Give It Up, Turn It Loose

Instagram screen-grab of the sweet gesture that sparked this post.

Most of my “makings” happen upstairs. I make them after Misty goes to sleep or I make them on the weekends. I only have certain hours I can make things. I often feel like I’m stealing time in order to be up there. Often I have to tiptoe around. I leave moving things for the weekends when I can be loud. The best days are the ones where I have things going on all over the house. I’m putting things in envelopes upstairs, having stuff drying on the main floor, and I’m spray-painting outside. Throughout the week these items will filter through the next process of being packaged and then mailed. Sometimes I spend one of my productive days scanning. Sometimes I’m marking all of the pieces of mail I receive and then putting it in binders or in plastic containers. Things are constantly moving around.
At work I take many of these parts and make them into other things. Stuff that I scanned upstairs for hours ends up becoming add and passes. Many of my collages end up as broadsides that I print in a wealth of strange colors and on found thrift store paper. Doing this in my downtime at work allows me to be a little creative throughout the day and it makes me feel like I’m in charge of my life. I’m always stealing an hour here or there. Scanning becomes printing, printing becomes folding, folding becomes addressing, addressing becomes standing in line at the post office, standing in line at the post office means I get mail, getting mail means I have to document…scan…and post.

Only this last part is visible to people, the posting part. I scan every project that people respond to that originates from me and then post the images online. This comes in the form of collaborative books, add and passes, or out of this world art.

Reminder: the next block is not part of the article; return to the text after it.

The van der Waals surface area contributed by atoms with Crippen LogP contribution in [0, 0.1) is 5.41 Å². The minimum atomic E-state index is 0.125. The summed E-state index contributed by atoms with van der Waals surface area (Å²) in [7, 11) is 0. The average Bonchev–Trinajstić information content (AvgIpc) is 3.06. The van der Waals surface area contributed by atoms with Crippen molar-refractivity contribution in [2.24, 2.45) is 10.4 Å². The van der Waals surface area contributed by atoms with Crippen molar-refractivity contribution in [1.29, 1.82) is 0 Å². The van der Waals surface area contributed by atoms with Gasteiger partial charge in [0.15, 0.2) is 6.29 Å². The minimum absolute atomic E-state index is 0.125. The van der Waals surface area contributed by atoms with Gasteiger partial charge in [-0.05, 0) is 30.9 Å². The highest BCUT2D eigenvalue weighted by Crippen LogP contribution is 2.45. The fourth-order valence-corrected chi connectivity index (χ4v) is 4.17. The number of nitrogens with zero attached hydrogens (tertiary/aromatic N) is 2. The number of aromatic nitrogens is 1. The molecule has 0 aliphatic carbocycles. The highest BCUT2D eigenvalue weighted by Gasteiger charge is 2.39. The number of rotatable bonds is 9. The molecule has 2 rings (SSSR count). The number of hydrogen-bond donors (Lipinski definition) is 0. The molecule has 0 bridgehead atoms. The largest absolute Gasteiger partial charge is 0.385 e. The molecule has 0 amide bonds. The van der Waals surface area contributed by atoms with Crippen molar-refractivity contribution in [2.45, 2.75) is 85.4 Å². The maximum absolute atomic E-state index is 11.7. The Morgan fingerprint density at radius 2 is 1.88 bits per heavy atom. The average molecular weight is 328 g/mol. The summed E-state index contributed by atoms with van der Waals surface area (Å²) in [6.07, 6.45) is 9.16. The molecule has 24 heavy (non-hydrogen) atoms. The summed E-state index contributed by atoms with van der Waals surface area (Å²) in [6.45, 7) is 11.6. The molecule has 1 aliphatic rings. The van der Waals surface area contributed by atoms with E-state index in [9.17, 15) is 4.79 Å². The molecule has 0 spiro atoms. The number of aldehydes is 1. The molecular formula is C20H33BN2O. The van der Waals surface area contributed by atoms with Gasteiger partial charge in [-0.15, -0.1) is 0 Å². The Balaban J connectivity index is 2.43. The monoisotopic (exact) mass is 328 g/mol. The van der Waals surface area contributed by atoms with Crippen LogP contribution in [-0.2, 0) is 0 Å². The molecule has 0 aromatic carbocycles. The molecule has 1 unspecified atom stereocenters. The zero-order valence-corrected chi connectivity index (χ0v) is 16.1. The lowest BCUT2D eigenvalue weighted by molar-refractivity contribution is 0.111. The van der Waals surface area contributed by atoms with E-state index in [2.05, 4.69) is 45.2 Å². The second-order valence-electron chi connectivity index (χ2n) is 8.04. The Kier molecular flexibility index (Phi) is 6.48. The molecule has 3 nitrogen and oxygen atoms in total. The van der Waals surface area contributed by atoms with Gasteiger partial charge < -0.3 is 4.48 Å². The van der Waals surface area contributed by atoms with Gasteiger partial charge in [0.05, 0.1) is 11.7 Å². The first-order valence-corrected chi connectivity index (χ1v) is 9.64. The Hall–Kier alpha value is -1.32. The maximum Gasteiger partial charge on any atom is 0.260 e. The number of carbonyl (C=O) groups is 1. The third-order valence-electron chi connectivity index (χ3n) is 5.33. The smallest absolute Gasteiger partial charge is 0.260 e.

90% of what I do is invisible, never seen, hidden behind passwords and mailed off to a random corner of the world and placed into a box. Maybe it’s thrown away? Every once in a while some kind soul shares an image of one of my creations. Sometimes I share scans of things on my various social media platforms. Most of the time (back to that 90% figure) the work is invisible. There’s no storage house filled with unsold collages, they’re all gone! Only this year have I started to scan every single collage I make before sending it out. At least I have a picture of the ghost this way, proof that work was done.

Because there isn’t a clear audience for mail-art and no one is required to do anything with the work, you can feel isolated. I don’t know people that “make things” like I do in my town. I know a lot of musicians. Sometimes the quiet nature of correspondence art is frustrating. A decentralized community with no rules means it’s hard to see yourself as part of something and it can become easy to drift away.  “Here’s another card sent to the quiet void” one might think. Often this is fine, just part of the game, and other times it can be frustrating. If you make stuff you want people to appreciate it in some way. If you make something you’re supremely proud of and it’s never seen again, you can start to feel that nihilistic-annoyance. A simple scan from someone across the world can be all the inspiration I need to keep pushing through.  That feeling is especially nourishing when it comes from an artist that inspires me to create.